Wednesday, July 24, 2013

Oh, it's personal.

President Obama went before the cameras to deliver an unscheduled largely extemporaneous eighteen-minute talk in the wake of the Zimmerman acquittal.  He spoke clearly and movingly because Trayvon Martin was not some abstract murder victim.  He was a token for something far larger — something very personal. Obama understands first hand the kind of racial profiling that led to Trayvon's death.  As an African American man he could put himself in the victim's shoes; visualize a son in the same circumstance.  The President's message was simple. For Black Americans, himself included, this killing and subsequent justice shortfall is personal.

When the fictional Michael Corleone declares "it's not personal, it's strictly business", we know he is being transparently disingenuous.  In fact, much of what any of us do whether in business, public or private life is personal.  Nowhere is that more evident than in today's politics, where the highly personal has become the order of every day.  Interestingly, that we have an African American president has much to do with this renewed personalization, including an unspoken and oft-denied racism that is the proverbial elephant in our national habitat.  And like Trayvon, Obama is just a symbol for our changed landscape.  It isn't simply a matter of, what is this guy doing in our white house?  It is also why are his fellow Others — Latinos, Asians, Indians, Gays, Lesbians, non-Christians and "nonbelievers" — coming to the fore and indeed seemingly on the brink of taking over?  What's happened to our world, they ask.

Let's leave the specific issue of race to another (soon to come) post.  What touched a chord in Obama's remarks was how close his personalizing the issue came to what I think is at the root of what we're experiencing in today's politics.  It's a personal that is right out there in Washington (especially in the House) and in a number of mostly, but not exclusively, Southern states like Texas and here in North Carolina.

There is something counterintuitive about this surge of extreme conservatism, one often rooted in religious right ideology.  After all, we do have Obama re-elected to his second term, a potential female front-runner to succeed him and multiple polls that show a shift to the left on public policies.  Fifty-seven percent of us think same-sex marriages should be legal and even more (63%) think they should have equal federal benefits.  According to Gallup, 72% of Americans favor a path to citizenship for illegal immigrants.  The median age of conservative bastion Fox News viewers is 65 plus, while younger people consistently are found to embrace both change and diversity.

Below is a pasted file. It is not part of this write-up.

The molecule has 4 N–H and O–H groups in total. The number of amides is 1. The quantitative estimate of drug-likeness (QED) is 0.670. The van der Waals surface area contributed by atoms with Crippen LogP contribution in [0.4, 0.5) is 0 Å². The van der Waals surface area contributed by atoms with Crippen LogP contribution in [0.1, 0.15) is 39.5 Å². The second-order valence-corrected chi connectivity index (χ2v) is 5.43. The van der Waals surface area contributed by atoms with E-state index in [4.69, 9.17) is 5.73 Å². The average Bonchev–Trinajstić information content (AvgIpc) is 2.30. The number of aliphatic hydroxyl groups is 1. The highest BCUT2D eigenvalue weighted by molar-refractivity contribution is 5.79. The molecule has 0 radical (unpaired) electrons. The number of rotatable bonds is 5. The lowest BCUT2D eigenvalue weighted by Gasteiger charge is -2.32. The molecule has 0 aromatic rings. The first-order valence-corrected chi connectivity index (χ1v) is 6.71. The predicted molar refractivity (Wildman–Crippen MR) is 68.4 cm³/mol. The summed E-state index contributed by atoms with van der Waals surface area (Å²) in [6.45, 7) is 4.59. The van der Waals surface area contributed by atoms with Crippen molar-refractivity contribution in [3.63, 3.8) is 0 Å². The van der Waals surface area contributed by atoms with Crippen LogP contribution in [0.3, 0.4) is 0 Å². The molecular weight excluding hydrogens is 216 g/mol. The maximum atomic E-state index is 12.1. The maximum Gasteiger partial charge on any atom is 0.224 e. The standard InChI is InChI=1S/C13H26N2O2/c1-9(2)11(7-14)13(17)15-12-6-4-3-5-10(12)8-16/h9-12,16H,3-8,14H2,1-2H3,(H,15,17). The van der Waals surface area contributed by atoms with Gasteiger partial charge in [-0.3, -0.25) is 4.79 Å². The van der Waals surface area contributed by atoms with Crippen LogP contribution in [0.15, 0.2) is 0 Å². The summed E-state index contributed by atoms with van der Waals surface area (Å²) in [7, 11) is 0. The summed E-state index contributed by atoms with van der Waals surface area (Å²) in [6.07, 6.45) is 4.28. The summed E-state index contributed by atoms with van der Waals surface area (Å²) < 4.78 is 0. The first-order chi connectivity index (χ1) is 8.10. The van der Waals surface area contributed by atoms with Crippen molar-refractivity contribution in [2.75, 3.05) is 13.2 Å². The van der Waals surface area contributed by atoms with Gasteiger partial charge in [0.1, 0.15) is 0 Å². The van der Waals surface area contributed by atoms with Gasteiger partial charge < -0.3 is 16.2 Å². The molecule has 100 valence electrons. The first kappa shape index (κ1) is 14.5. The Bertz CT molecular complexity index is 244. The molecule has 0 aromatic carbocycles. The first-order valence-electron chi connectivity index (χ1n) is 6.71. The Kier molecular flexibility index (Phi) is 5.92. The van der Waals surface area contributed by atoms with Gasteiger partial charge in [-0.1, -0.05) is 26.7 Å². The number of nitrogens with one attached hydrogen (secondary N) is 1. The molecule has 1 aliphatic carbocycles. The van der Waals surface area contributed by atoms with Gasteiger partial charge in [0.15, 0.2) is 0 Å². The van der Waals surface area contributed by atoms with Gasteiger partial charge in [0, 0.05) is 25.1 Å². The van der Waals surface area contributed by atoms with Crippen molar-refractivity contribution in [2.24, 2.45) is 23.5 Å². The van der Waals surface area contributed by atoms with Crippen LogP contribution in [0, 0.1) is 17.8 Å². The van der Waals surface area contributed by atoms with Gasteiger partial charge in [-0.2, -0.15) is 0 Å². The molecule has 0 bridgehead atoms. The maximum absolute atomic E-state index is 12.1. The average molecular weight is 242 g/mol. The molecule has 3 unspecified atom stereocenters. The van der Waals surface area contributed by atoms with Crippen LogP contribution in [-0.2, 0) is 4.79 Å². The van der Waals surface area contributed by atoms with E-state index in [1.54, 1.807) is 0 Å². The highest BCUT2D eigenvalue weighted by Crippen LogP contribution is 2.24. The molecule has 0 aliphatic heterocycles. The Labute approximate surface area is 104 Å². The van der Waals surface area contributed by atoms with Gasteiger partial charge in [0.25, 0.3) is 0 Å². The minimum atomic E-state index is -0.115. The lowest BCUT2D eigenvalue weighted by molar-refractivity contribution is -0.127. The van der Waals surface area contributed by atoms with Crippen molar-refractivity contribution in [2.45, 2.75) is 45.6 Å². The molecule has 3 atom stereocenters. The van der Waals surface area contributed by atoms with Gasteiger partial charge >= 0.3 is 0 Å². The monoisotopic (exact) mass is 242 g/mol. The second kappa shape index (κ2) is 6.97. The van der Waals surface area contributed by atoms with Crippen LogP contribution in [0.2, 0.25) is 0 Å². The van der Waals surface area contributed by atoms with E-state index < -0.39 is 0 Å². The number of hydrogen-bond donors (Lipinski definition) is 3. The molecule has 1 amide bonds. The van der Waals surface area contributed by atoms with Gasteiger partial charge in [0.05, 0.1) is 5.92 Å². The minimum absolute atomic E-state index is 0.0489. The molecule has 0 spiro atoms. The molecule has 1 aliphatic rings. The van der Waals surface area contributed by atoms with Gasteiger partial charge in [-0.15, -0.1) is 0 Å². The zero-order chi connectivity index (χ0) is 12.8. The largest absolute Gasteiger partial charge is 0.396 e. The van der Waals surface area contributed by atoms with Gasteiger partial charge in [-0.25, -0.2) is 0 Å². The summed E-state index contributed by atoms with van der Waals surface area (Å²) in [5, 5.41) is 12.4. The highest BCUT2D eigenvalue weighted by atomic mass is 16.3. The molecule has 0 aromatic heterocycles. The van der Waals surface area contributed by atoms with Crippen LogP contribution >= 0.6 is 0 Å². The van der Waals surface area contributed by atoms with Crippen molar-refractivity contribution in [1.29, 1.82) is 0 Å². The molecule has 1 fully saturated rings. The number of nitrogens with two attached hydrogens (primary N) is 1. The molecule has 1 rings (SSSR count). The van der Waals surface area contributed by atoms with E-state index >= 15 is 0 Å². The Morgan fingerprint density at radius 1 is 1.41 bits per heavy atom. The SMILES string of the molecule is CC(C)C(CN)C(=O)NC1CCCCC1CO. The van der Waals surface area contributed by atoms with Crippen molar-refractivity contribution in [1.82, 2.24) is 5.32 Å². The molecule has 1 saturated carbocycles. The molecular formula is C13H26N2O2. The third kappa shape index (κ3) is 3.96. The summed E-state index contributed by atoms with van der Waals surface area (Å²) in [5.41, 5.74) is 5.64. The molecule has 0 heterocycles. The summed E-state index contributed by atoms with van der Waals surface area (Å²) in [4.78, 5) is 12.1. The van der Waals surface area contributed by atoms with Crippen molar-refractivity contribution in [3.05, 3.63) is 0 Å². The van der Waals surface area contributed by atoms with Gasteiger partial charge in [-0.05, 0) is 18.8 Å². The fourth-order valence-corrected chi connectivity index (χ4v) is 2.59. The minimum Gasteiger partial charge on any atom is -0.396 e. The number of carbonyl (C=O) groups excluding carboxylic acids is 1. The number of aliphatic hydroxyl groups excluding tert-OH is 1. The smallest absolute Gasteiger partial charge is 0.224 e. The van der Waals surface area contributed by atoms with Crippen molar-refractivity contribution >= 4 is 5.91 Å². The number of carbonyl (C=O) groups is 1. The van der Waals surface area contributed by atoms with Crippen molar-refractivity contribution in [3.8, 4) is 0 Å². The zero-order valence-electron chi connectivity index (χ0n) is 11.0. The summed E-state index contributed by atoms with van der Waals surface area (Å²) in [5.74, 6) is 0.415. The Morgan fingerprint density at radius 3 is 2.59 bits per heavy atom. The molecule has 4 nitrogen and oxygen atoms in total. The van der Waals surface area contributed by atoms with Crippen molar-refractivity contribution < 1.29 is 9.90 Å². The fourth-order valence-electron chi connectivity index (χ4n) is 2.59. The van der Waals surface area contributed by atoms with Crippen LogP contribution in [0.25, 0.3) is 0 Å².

What's at play here, and the currently constituted Republican Party is the central character, relates to that what's happened to our world question.  More to the point, the old America, the one that is majority white, male dominant and Christian (especially Protestant), see what they counted on as their way of life slipping away.  Being part that select demographic, and regardless of their economic situation, they feel entitled.  They see both that entitlement and their way of life slipping away.  It has made them angry and desperate to stop the train from leaving the station.  We're seeing it in the House, where a Tea Party dominated GOP majority is seeking to starve programs dear to the President and to stop an Affordable Care Act that would extend benefits to many of the people they see as the Other.   Ironically, many of their constituents will be badly hurt by their actions.